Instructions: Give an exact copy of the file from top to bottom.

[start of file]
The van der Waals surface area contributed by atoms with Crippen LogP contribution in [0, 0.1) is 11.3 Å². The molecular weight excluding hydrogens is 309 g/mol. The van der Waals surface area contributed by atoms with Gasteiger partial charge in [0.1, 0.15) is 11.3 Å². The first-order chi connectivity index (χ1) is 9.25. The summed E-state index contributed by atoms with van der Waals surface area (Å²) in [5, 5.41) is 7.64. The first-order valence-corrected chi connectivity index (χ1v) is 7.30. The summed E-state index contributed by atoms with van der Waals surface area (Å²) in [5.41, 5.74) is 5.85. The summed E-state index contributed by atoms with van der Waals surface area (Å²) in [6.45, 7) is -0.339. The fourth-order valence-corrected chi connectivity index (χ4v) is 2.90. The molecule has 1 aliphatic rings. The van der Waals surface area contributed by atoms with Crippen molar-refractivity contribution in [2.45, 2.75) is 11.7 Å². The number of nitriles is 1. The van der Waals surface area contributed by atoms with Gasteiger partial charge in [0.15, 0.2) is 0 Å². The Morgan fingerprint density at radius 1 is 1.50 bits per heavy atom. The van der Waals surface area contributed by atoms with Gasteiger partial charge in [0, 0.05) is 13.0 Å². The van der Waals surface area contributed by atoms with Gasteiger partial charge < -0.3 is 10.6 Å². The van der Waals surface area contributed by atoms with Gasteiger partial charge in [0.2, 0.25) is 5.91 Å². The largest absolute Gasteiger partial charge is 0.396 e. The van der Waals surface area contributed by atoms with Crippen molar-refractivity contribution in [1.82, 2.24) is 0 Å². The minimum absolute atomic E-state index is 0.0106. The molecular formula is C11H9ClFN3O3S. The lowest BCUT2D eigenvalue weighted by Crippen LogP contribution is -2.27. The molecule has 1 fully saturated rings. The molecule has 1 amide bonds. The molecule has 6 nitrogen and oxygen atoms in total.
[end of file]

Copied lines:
The van der Waals surface area contributed by atoms with Crippen LogP contribution in [0, 0.1) is 11.3 Å². The molecular weight excluding hydrogens is 309 g/mol. The van der Waals surface area contributed by atoms with Gasteiger partial charge in [0.1, 0.15) is 11.3 Å². The first-order chi connectivity index (χ1) is 9.25. The summed E-state index contributed by atoms with van der Waals surface area (Å²) in [5, 5.41) is 7.64. The first-order valence-corrected chi connectivity index (χ1v) is 7.30. The summed E-state index contributed by atoms with van der Waals surface area (Å²) in [5.41, 5.74) is 5.85. The summed E-state index contributed by atoms with van der Waals surface area (Å²) in [6.45, 7) is -0.339. The fourth-order valence-corrected chi connectivity index (χ4v) is 2.90. The molecule has 1 aliphatic rings. The van der Waals surface area contributed by atoms with Crippen molar-refractivity contribution in [2.45, 2.75) is 11.7 Å². The number of nitriles is 1. The van der Waals surface area contributed by atoms with Gasteiger partial charge in [0.15, 0.2) is 0 Å². The Morgan fingerprint density at radius 1 is 1.50 bits per heavy atom. The van der Waals surface area contributed by atoms with Gasteiger partial charge in [0, 0.05) is 13.0 Å². The van der Waals surface area contributed by atoms with Gasteiger partial charge < -0.3 is 10.6 Å². The van der Waals surface area contributed by atoms with Gasteiger partial charge in [0.2, 0.25) is 5.91 Å². The largest absolute Gasteiger partial charge is 0.396 e. The van der Waals surface area contributed by atoms with Crippen molar-refractivity contribution in [1.82, 2.24) is 0 Å². The minimum absolute atomic E-state index is 0.0106. The molecular formula is C11H9ClFN3O3S. The lowest BCUT2D eigenvalue weighted by Crippen LogP contribution is -2.27. The molecule has 1 fully saturated rings. The molecule has 1 amide bonds. The molecule has 6 nitrogen and oxygen atoms in total.